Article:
With its portrayal of sexy young men and manipulative parent figures, Entertaining Mr. Sloane suggests the influence of Edward Albee’s 1960 The American Dream and 1962 Who’s Afraid of Virginia Woolf? There are also similarities to Harold Pinter’s 1965 The Homecoming, in which an Englishman’s American wife is recruited by his father and brothers as their resident whore. Orton’s plot oddly echoes that of Emlyn Williams’s 1935 thriller Night Must Fall, in which a charming psychopath insinuates himself into the home and heart of his intended victim.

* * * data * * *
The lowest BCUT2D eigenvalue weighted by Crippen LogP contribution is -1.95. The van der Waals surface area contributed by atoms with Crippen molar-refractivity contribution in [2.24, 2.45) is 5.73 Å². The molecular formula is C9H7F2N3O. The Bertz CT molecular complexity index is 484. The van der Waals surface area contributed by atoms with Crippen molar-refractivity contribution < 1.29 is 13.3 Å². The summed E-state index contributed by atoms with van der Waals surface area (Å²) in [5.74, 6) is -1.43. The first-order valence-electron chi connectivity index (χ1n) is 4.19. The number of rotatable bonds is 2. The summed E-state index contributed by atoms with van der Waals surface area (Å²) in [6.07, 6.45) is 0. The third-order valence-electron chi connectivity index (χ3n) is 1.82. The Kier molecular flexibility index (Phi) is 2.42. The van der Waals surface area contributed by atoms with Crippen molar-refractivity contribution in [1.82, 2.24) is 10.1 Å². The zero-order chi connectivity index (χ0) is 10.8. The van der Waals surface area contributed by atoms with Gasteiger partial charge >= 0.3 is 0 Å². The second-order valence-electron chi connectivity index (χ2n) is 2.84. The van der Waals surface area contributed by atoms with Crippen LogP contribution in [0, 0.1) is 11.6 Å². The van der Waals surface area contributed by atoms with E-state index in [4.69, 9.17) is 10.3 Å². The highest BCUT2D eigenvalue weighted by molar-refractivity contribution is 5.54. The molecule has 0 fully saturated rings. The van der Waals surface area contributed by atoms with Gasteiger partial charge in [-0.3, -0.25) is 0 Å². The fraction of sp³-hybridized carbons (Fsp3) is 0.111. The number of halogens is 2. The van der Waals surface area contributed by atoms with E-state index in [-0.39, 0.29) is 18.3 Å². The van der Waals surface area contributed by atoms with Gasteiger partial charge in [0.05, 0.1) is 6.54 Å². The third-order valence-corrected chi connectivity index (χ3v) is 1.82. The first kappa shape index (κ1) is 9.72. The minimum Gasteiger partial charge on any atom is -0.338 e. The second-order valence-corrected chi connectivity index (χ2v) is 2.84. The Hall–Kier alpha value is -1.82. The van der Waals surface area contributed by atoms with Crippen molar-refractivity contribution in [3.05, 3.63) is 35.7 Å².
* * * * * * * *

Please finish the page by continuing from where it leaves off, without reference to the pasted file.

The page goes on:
Entertaining Mr. Sloane also has some parallels to Euripides’ The Bacchae, written in the fifth century BC. There another enigmatic stranger– the god Dionysus–brings liberating but dangerous sensuality to Thebes, infecting its women with ecstatic madness and then bewitching King Pentheus into discovering his pent-up passions. Kath’s salacious compliments to Sloane on his smooth, pale complexion recall Pentheus’s first words to Dionysus: “What fair skin you have….It comes from the night / When you hunt Aphrodite with your beauty….Tell me the benefits / That those who know your mysteries enjoy.” Replies Dionysus with seductive vagueness: “I am forbidden to say. But they are worth knowing.” Orton’s work invites comparison to that of artists in other fields, including stand-up comic Lenny Bruce and novelist Terry Southern. Like them–and like Albee, Pinter, and Euripides–Orton uses unorthodox sexuality to expose established moral attitudes as empty posturing.